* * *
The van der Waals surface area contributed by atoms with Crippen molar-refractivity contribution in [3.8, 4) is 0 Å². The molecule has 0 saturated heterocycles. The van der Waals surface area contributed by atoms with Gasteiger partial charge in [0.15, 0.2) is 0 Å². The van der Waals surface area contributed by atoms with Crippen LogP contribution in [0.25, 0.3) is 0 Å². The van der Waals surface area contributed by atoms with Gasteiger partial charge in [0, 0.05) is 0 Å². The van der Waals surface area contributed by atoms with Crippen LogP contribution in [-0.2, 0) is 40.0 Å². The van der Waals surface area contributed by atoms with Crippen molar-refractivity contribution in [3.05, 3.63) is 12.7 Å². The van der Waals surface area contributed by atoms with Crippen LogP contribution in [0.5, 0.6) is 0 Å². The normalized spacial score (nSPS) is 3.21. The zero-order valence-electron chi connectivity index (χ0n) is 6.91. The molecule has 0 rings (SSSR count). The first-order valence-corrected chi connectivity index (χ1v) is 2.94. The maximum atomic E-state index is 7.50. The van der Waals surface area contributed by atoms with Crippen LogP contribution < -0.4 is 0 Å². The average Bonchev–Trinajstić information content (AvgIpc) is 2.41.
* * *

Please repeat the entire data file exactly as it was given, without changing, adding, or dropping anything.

The van der Waals surface area contributed by atoms with Crippen molar-refractivity contribution in [3.8, 4) is 0 Å². The molecule has 0 saturated heterocycles. The van der Waals surface area contributed by atoms with Gasteiger partial charge in [0.15, 0.2) is 0 Å². The van der Waals surface area contributed by atoms with Crippen LogP contribution in [0.25, 0.3) is 0 Å². The van der Waals surface area contributed by atoms with Gasteiger partial charge in [0, 0.05) is 0 Å². The van der Waals surface area contributed by atoms with Crippen LogP contribution in [-0.2, 0) is 40.0 Å². The van der Waals surface area contributed by atoms with Crippen molar-refractivity contribution in [3.05, 3.63) is 12.7 Å². The van der Waals surface area contributed by atoms with Crippen LogP contribution in [0.5, 0.6) is 0 Å². The normalized spacial score (nSPS) is 3.21. The zero-order valence-electron chi connectivity index (χ0n) is 6.91. The molecule has 0 rings (SSSR count). The first-order valence-corrected chi connectivity index (χ1v) is 2.94. The maximum atomic E-state index is 7.50. The van der Waals surface area contributed by atoms with Crippen LogP contribution < -0.4 is 0 Å². The average Bonchev–Trinajstić information content (AvgIpc) is 2.41.